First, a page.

Conflict of Interest Statement
The authors declare that the research was conducted in the absence of any commercial or financial relationships that could be construed as a potential conflict of interest.
This work was funded by the Reinhart-Koselleck-grant of the DFG “Predictive Modeling in Audition,” awarded to Erich Schröger (SCHR 375/20-1; www.uni-leipzig.de/~biocog/content/en/third-party-projects/koselleck). The publication of the manuscript was supported by the publication fund of the University of Leipzig and the Open Access Publishing program of the DFG. The authors thank Dr. Thomas Gruber for an advice for data analysis in Experiment 2, Martin Reiche for collecting a part of the data of Experiment 2 and Anna Janska for proof reading.
The Supplementary Material for this article can be found online at: http://www.frontiersin.org/journal/10.3389/fpsyg.2014.01295/abstract
Figure S1. Auditory ERPs and difference waves of the pitch (A) and the location (B) condition in Experiment 1. For each dataset, a corresponding congruent sound (“sibling”; P_con, L_con) was randomly selected for each incongruent sound (P_inc, L_inc). The difference potentials (diff wave P and L, in black) were computed as incongruent-minus-congruent ERPs at each time point. The difference waves reveal the effects of violations of symbolic predictions for each sound feature.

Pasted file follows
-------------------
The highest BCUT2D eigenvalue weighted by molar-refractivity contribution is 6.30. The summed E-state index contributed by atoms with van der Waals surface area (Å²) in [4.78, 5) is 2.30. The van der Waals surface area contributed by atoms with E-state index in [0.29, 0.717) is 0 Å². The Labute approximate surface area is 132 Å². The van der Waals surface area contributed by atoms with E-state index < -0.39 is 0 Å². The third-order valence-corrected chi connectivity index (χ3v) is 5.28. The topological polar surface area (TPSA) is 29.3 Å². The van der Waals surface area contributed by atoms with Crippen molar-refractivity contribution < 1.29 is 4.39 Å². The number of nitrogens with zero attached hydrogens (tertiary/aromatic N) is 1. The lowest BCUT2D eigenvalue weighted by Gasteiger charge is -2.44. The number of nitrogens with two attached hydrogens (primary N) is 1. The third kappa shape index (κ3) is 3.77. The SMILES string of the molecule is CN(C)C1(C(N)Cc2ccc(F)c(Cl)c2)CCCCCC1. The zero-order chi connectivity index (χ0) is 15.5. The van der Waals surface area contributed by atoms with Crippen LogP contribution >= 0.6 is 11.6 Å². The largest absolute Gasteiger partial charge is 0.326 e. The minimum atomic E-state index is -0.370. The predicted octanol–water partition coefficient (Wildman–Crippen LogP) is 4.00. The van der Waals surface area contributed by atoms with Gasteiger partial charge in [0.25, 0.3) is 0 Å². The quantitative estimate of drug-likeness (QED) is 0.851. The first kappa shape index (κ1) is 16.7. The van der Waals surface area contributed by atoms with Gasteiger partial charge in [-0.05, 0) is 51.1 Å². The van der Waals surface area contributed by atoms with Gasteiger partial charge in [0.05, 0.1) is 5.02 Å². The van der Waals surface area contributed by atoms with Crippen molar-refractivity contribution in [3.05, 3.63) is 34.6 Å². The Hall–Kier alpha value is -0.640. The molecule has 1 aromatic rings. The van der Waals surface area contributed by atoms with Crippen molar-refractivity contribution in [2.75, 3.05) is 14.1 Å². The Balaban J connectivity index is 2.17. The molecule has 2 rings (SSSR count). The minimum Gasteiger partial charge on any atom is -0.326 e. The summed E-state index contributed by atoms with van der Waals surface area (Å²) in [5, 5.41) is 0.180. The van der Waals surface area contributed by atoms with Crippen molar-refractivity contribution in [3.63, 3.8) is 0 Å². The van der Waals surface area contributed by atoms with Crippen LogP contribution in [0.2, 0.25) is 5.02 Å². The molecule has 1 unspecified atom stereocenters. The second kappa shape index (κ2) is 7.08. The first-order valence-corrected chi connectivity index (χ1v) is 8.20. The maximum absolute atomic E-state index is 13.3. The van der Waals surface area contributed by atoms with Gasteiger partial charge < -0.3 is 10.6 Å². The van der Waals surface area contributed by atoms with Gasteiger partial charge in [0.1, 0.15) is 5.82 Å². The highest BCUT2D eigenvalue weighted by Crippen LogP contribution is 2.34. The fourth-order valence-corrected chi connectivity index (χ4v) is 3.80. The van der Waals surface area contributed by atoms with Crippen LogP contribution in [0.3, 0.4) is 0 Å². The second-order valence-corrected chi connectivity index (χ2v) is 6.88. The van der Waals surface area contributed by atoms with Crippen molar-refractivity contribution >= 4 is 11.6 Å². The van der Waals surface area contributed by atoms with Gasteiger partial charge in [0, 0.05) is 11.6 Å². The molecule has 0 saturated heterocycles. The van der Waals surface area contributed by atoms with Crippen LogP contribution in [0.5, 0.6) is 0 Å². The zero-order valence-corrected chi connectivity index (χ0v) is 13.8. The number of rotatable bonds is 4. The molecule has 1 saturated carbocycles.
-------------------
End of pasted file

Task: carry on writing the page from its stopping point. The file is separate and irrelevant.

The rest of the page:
Figure S2. Auditory ERPs and difference waves of the concurrent violations (A), the pitch (B) and location violations (C) in Experiment 2. Difference waves were calculated as incongruent-minus-congruent sibling sounds for each violation, analog to Experiment 1.
Bendixen, A., SanMiguel, I., and Schröger, E. (2012). Early electrophysiological indicators for predictive processing in audition: a review. Int. J. Psychophysiol. 83, 120–131. doi: 10.1016/j.ijpsycho.2011.08.003
Brodsky, W., Kessler, Y., Rubinstein, B.-S., Ginsborg, J., and Henik, A. (2008). The mental representation of music notation: notational audiation. J. Exp. Psychol. Hum. Percept. Perform. 34, 427–445. doi: 10.1037/0096-15220.127.116.117
Delorme, A., and Makeig, S. (2004). EEGLAB: an open source toolbox for analysis of single-trial EEG dynamics including independent component analysis. J. Neurosci. Methods 134, 9–21. doi: 10.1016/j.jneumeth.2003.10.009
Deouell, L. Y., and Bentin, S. (1998). Variable cerebral responses to equally distinct deviance in four auditory dimensions: a mismatch negativity study. Psychophysiology 35, 745–754. doi: 10.1111/1469-8986.3560745
Escera, C., Alho, K., Schröger, E., and Winkler, I. (2000). Involuntary attention and distractibility as evaluated with event-related brain potentials. Audiol. Neurootol. 5, 151–166. doi: 10.1159/000013877
Faul, F., Erdfelder, E., Lang, A.-G., and Buchner, A. (2007). G*Power 3: a flexible statistical power analysis program for the social, behavioral, and biomedical sciences. Behav. Res. Methods 39, 175–191. doi: 10.3758/BF03193146